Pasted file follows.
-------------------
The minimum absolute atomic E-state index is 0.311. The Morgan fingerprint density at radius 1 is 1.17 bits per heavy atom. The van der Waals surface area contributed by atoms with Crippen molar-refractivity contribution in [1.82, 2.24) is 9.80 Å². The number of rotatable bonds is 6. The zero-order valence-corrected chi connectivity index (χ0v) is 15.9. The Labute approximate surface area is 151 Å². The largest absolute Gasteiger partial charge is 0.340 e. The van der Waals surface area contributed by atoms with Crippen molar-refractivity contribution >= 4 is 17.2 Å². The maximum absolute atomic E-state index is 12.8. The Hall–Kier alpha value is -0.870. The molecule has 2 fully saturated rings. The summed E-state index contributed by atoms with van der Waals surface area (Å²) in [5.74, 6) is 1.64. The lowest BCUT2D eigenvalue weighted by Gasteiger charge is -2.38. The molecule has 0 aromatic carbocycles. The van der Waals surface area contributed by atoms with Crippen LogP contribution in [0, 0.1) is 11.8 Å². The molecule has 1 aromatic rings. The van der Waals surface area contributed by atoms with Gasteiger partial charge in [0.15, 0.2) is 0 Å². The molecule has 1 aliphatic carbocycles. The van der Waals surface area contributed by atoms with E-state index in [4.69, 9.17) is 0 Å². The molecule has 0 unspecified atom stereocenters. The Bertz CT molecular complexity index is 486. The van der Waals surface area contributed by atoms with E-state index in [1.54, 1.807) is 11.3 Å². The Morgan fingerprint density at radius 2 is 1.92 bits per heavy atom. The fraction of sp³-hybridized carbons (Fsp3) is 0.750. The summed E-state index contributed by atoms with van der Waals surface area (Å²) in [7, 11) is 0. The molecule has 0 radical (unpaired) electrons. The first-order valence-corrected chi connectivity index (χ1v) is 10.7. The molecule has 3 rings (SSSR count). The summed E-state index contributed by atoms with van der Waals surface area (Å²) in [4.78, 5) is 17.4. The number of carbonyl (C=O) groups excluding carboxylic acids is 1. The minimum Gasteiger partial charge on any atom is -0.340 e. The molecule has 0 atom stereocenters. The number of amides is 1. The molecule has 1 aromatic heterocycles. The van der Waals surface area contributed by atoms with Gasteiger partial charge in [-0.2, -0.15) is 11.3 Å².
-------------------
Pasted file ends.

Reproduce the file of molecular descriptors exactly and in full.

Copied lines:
The minimum absolute atomic E-state index is 0.311. The Morgan fingerprint density at radius 1 is 1.17 bits per heavy atom. The van der Waals surface area contributed by atoms with Crippen molar-refractivity contribution in [1.82, 2.24) is 9.80 Å². The number of rotatable bonds is 6. The zero-order valence-corrected chi connectivity index (χ0v) is 15.9. The Labute approximate surface area is 151 Å². The largest absolute Gasteiger partial charge is 0.340 e. The van der Waals surface area contributed by atoms with Crippen molar-refractivity contribution >= 4 is 17.2 Å². The maximum absolute atomic E-state index is 12.8. The Hall–Kier alpha value is -0.870. The molecule has 2 fully saturated rings. The summed E-state index contributed by atoms with van der Waals surface area (Å²) in [5.74, 6) is 1.64. The lowest BCUT2D eigenvalue weighted by Gasteiger charge is -2.38. The molecule has 0 aromatic carbocycles. The van der Waals surface area contributed by atoms with Crippen LogP contribution in [0, 0.1) is 11.8 Å². The molecule has 1 aromatic rings. The van der Waals surface area contributed by atoms with Gasteiger partial charge in [0.15, 0.2) is 0 Å². The molecule has 1 aliphatic carbocycles. The van der Waals surface area contributed by atoms with E-state index in [4.69, 9.17) is 0 Å². The molecule has 0 unspecified atom stereocenters. The Bertz CT molecular complexity index is 486. The van der Waals surface area contributed by atoms with E-state index in [1.54, 1.807) is 11.3 Å². The Morgan fingerprint density at radius 2 is 1.92 bits per heavy atom. The fraction of sp³-hybridized carbons (Fsp3) is 0.750. The summed E-state index contributed by atoms with van der Waals surface area (Å²) in [7, 11) is 0. The molecule has 0 radical (unpaired) electrons. The first-order valence-corrected chi connectivity index (χ1v) is 10.7. The molecule has 3 rings (SSSR count). The summed E-state index contributed by atoms with van der Waals surface area (Å²) in [4.78, 5) is 17.4. The number of carbonyl (C=O) groups excluding carboxylic acids is 1. The minimum Gasteiger partial charge on any atom is -0.340 e. The molecule has 0 atom stereocenters. The number of amides is 1. The molecule has 1 aromatic heterocycles. The van der Waals surface area contributed by atoms with Gasteiger partial charge in [-0.2, -0.15) is 11.3 Å².